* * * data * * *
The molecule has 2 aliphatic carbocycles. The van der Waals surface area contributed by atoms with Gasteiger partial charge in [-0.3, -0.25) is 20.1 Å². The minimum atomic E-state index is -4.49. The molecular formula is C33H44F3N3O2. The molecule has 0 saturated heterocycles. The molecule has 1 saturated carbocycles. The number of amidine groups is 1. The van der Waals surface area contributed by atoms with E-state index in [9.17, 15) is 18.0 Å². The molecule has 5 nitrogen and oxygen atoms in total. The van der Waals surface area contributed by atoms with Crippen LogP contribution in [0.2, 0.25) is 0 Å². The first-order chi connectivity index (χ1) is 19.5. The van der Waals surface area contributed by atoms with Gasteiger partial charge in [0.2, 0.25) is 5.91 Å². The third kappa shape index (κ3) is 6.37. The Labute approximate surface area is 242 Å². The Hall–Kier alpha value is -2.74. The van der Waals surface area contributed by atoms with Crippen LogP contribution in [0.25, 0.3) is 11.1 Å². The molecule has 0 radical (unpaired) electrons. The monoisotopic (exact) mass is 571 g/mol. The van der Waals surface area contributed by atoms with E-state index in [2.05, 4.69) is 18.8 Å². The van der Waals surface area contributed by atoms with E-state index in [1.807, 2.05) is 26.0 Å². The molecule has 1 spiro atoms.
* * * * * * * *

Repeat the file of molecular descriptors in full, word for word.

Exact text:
The molecule has 2 aliphatic carbocycles. The van der Waals surface area contributed by atoms with Gasteiger partial charge in [-0.3, -0.25) is 20.1 Å². The minimum atomic E-state index is -4.49. The molecular formula is C33H44F3N3O2. The molecule has 0 saturated heterocycles. The molecule has 1 saturated carbocycles. The number of amidine groups is 1. The van der Waals surface area contributed by atoms with E-state index in [9.17, 15) is 18.0 Å². The molecule has 5 nitrogen and oxygen atoms in total. The van der Waals surface area contributed by atoms with Crippen LogP contribution in [0.2, 0.25) is 0 Å². The first-order chi connectivity index (χ1) is 19.5. The van der Waals surface area contributed by atoms with Gasteiger partial charge in [0.2, 0.25) is 5.91 Å². The third kappa shape index (κ3) is 6.37. The Labute approximate surface area is 242 Å². The Hall–Kier alpha value is -2.74. The van der Waals surface area contributed by atoms with Crippen LogP contribution in [0.25, 0.3) is 11.1 Å². The molecule has 0 radical (unpaired) electrons. The monoisotopic (exact) mass is 571 g/mol. The van der Waals surface area contributed by atoms with E-state index in [2.05, 4.69) is 18.8 Å². The van der Waals surface area contributed by atoms with E-state index in [1.807, 2.05) is 26.0 Å². The molecule has 1 spiro atoms.